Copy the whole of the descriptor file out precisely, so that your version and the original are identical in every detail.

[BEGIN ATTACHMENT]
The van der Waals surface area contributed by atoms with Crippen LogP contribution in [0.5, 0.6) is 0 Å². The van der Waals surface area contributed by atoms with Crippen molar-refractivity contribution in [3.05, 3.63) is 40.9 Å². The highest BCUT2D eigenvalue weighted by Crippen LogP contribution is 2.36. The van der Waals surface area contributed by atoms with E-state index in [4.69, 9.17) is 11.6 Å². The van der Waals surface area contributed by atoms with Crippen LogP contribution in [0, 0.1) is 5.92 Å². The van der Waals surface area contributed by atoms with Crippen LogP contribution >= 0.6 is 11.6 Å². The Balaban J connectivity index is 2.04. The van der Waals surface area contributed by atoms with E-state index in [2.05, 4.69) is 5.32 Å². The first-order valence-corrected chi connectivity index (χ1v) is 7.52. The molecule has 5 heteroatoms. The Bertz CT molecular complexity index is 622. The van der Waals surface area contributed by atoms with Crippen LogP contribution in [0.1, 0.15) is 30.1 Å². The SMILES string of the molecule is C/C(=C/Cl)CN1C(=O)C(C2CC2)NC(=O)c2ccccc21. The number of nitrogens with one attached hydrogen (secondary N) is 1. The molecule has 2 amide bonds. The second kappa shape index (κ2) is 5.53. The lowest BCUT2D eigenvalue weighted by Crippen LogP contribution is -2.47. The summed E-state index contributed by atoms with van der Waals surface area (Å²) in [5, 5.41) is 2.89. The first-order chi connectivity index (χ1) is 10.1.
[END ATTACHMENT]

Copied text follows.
The van der Waals surface area contributed by atoms with Crippen LogP contribution in [0.5, 0.6) is 0 Å². The van der Waals surface area contributed by atoms with Crippen molar-refractivity contribution in [3.05, 3.63) is 40.9 Å². The highest BCUT2D eigenvalue weighted by Crippen LogP contribution is 2.36. The van der Waals surface area contributed by atoms with E-state index in [4.69, 9.17) is 11.6 Å². The van der Waals surface area contributed by atoms with Crippen LogP contribution in [0, 0.1) is 5.92 Å². The van der Waals surface area contributed by atoms with Crippen LogP contribution >= 0.6 is 11.6 Å². The Balaban J connectivity index is 2.04. The van der Waals surface area contributed by atoms with E-state index in [2.05, 4.69) is 5.32 Å². The first-order valence-corrected chi connectivity index (χ1v) is 7.52. The molecule has 5 heteroatoms. The Bertz CT molecular complexity index is 622. The van der Waals surface area contributed by atoms with Crippen LogP contribution in [0.1, 0.15) is 30.1 Å². The SMILES string of the molecule is C/C(=C/Cl)CN1C(=O)C(C2CC2)NC(=O)c2ccccc21. The number of nitrogens with one attached hydrogen (secondary N) is 1. The molecule has 2 amide bonds. The second kappa shape index (κ2) is 5.53. The lowest BCUT2D eigenvalue weighted by Crippen LogP contribution is -2.47. The summed E-state index contributed by atoms with van der Waals surface area (Å²) in [5, 5.41) is 2.89. The first-order chi connectivity index (χ1) is 10.1.